As any bartender will tell you, getting a nice, frothy head on a pint of beer is an art form. There’s also plenty of science involved, too, and new research sheds light on exactly how that tasty foam appears on top of your beer.
In a new study, published in the journal Chemical Communications, researchers at the University of Manchester in the U.K. made a big step toward understanding how the additives in a liquid arrange themselves to create and stabilize foams—including those found in a pint glass.
To be clear, scientists already have a good understanding of how foam is made from relatively pure liquids. But the way foam forms in liquids with many additives—like beer, for example—is more of a mystery.
“For decades scientists have tried to get a handle on how to control reliably the lifetime and stability of foams,” lead researcher Richard Campbell said in a University of Manchester news release.
To explore what’s happening in these complex liquids, Campbell and his team headed to the Institut Laue-Langevin in France, which has one of the world’s most powerful neutron beams. By firing beams of neutrons at liquids, the researchers could study the way the neutrons reflected off the surface of the liquid. With that data, they could draw conclusions about the way molecules in the liquid were behaving.
To assess how foam behaves in real-world situations, the researchers created a liquid with a similar chemical composition to foaming products like beer and shampoo. By firing neutrons at this sudsy test liquid, they learned more about how the molecules behave within the foam. Most importantly for beer drinkers, they found that the way additives—such as the ingredients in an ale or lager—link up on the individual bubbles of the foam has a big affect on how long the foam lasts.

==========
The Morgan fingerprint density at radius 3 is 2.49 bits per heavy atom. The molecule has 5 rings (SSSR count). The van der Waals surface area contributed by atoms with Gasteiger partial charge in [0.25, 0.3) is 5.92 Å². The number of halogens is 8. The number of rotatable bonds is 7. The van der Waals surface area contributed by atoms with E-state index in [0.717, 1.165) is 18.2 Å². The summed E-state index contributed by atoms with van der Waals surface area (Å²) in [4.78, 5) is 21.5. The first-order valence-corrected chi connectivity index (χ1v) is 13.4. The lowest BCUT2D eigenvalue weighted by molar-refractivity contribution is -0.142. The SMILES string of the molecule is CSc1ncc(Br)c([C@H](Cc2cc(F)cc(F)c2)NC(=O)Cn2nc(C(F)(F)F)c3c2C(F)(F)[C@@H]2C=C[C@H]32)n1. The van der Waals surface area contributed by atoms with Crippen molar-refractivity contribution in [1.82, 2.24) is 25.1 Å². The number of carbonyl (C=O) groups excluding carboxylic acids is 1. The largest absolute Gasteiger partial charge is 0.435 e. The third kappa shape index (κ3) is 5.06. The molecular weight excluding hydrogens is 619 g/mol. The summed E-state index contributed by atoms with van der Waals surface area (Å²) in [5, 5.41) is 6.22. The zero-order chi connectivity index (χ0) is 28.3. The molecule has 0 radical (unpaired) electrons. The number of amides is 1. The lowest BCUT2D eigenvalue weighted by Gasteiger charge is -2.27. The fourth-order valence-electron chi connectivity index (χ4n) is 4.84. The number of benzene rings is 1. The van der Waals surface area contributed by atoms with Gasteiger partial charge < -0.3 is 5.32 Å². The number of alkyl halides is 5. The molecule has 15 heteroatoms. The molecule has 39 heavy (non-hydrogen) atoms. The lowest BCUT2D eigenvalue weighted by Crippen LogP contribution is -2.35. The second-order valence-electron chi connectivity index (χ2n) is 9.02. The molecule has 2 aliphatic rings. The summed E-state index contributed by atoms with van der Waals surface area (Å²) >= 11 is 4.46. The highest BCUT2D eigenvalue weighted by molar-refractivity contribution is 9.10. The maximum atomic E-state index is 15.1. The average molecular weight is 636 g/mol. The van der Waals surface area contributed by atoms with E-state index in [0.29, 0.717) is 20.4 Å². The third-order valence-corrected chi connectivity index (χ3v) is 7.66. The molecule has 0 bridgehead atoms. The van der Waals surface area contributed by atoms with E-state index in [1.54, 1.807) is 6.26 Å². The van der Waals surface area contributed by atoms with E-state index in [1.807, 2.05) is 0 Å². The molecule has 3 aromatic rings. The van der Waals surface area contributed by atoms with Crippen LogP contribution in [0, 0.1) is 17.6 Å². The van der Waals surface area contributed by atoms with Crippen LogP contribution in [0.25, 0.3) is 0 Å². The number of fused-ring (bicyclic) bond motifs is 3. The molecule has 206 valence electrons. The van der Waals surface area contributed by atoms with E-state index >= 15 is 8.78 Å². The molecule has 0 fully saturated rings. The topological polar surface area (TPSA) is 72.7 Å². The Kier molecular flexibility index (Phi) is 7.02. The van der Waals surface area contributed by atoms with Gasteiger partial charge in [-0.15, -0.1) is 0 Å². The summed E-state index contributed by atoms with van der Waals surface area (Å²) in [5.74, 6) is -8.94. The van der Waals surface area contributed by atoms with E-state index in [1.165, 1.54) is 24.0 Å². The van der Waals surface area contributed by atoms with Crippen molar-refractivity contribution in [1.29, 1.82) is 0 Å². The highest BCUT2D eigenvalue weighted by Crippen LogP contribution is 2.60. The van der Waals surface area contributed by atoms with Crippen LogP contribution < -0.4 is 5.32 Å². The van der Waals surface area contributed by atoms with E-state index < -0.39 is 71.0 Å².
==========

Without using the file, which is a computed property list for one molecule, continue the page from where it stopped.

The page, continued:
“It was only through our use of neutrons at a world-leading facility that it was possible to make this advance,” Campell said. “Only this measurement technique could tell us how the different additives arrange themselves at the liquid surface to provide foam film stability.”
The new discovery could help brewers formulate beers that have a head that lasts all the way to the last drop. Of course, the research has big implications beyond beer, too: It could help make more effective shampoos and laundry detergents, and improve firefighting foams and the substances that are used to soak up oil spills.
We’ll drink to that.
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